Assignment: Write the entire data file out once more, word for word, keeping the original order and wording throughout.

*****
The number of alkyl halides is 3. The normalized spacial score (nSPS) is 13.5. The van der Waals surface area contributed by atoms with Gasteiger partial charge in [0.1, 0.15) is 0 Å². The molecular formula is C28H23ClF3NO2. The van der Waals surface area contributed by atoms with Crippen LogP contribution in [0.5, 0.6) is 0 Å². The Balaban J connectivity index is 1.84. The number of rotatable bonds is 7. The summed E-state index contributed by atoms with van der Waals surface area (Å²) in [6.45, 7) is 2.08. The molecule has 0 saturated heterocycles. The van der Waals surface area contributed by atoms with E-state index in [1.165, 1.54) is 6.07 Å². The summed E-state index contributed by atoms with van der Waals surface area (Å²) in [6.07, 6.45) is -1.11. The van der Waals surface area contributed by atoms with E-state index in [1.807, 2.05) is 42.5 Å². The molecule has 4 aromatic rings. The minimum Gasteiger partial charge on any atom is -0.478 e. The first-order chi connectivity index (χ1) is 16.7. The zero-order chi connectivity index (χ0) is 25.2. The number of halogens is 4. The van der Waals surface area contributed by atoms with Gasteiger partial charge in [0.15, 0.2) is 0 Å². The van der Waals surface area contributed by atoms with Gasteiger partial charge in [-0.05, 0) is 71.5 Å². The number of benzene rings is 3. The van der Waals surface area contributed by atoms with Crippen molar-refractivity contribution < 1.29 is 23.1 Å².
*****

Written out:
The number of alkyl halides is 3. The normalized spacial score (nSPS) is 13.5. The van der Waals surface area contributed by atoms with Gasteiger partial charge in [0.1, 0.15) is 0 Å². The molecular formula is C28H23ClF3NO2. The van der Waals surface area contributed by atoms with Crippen LogP contribution in [0.5, 0.6) is 0 Å². The Balaban J connectivity index is 1.84. The number of rotatable bonds is 7. The summed E-state index contributed by atoms with van der Waals surface area (Å²) in [6.45, 7) is 2.08. The molecule has 0 saturated heterocycles. The van der Waals surface area contributed by atoms with E-state index in [1.165, 1.54) is 6.07 Å². The summed E-state index contributed by atoms with van der Waals surface area (Å²) in [6.07, 6.45) is -1.11. The van der Waals surface area contributed by atoms with E-state index in [1.807, 2.05) is 42.5 Å². The molecule has 4 aromatic rings. The minimum Gasteiger partial charge on any atom is -0.478 e. The first-order chi connectivity index (χ1) is 16.7. The zero-order chi connectivity index (χ0) is 25.2. The number of halogens is 4. The van der Waals surface area contributed by atoms with Gasteiger partial charge in [0.15, 0.2) is 0 Å². The van der Waals surface area contributed by atoms with Gasteiger partial charge in [-0.05, 0) is 71.5 Å². The number of benzene rings is 3. The van der Waals surface area contributed by atoms with Crippen molar-refractivity contribution < 1.29 is 23.1 Å².